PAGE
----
I had a burnout in early 2021.
We encountered a medical issue in the family in early 2020 (not COVID), and I kept hammering away at the client work throughout the year—even though I could afford to scale down a bit.
By early 2021, I was exhausted.
I took an extended break from contracting in mid-2021 to catch my breath. I barely remember doing anything on a computer during that time (besides hacking my way through Dark Souls…). Downtime helped, and thankfully, I was consulting for a client again after the summer.
I felt some warning signs again earlier this year, so I’m writing this article to A) help you and B) remind myself.
A final point: please remember that vast parts of the population live in chronic stress perpetually due to unavoidable pressures. Things get stressful fast if you are a single-parent nurse with health issues raising a kid, all while caring for ailing parents.
So, if you have sufficient margin to avoid/mitigate stress and enjoy a productive work life, take a moment and be grateful for that luxury.
Until next Sunday, have a great week! ☕
“I have all the client work I need, but I’m exhausted each night, grumpy as hell, and my body feels like dogshit!”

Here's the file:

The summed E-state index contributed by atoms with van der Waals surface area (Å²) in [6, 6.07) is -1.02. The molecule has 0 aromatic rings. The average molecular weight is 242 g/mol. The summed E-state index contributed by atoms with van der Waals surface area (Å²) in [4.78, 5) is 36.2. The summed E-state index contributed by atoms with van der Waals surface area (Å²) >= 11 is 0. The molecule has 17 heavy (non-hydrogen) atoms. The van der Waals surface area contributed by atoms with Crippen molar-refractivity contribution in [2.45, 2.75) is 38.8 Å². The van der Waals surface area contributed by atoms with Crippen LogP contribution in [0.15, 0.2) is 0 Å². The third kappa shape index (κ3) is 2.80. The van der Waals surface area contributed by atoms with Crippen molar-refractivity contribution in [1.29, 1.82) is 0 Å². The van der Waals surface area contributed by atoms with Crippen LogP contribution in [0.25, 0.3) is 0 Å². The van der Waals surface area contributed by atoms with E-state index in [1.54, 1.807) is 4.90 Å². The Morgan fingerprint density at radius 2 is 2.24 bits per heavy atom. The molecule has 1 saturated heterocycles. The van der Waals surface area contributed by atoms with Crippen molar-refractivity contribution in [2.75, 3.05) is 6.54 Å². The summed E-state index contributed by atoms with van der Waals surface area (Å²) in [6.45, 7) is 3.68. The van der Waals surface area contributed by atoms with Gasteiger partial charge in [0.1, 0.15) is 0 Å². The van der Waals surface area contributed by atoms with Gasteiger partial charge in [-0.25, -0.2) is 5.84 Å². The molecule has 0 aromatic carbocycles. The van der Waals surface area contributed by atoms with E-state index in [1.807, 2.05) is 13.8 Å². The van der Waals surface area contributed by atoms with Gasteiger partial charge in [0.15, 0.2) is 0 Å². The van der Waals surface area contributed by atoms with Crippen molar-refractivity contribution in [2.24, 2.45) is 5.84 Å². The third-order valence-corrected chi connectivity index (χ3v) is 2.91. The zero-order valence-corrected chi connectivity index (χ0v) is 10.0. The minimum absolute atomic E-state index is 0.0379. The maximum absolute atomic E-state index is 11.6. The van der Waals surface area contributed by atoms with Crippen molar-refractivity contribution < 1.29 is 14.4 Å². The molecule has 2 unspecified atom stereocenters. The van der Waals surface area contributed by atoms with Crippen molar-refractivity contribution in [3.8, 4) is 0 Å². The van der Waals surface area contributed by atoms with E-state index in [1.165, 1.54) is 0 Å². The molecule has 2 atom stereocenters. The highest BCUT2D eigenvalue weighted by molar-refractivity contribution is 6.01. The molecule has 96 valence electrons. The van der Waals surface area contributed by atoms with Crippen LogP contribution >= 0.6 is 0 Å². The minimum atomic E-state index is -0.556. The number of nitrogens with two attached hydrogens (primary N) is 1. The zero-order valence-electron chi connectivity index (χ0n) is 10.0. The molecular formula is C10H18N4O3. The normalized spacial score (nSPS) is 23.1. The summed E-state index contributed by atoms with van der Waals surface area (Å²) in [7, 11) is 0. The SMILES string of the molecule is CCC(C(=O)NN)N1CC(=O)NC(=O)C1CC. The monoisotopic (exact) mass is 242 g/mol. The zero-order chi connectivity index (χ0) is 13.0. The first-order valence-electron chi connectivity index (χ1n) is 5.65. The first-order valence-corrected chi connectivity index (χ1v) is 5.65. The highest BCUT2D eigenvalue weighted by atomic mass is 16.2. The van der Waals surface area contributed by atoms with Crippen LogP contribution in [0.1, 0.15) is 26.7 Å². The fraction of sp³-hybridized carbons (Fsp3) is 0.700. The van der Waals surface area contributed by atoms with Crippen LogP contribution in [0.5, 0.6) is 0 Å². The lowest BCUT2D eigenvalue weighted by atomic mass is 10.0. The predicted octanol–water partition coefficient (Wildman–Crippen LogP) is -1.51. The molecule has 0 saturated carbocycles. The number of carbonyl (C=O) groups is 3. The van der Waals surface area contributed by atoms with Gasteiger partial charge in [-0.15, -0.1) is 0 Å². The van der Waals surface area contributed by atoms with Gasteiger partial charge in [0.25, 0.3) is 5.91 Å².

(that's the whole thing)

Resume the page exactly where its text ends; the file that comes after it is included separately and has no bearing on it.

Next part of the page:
Congratulations, you’re probably burned out!
Freelancing, contracting, and consulting can be a way to avoid burnout in the first place: it gives you more control of your schedule (one common source of stress and eventual burnout is not having enough autonomy in your work life).
But on the flip side, work-life balance can also become harder to maintain when you’re self-employed.
What to do?
When times are good, prepare for the bad times.
First, here are a few things you should work on while things are still going well.
Build up your buffer. Pay yourself a moderate salary and accumulate liquid savings in your company to give yourself time and room to maneuver if you must dig yourself out of burnout later.
Build and maintain your network. Again, the idea is to have options. Stopping, finding, and scaling down projects becomes much simpler if you know that you can reliably find new leads from your local network.
Set clear boundaries and work regular hours. Some freelancers want that extremely open schedule, but I suggest you stick to a standard 9-5 cadence instead.
And try to do most of your client communication during those hours! Many of us are eager to please, and once the client is used to your rapid Slack replies late in the evening, well. Now you’ve put yourself on pager duty.
Personal self-care. Eat well, improve your sleep hygiene, and exercise regularly.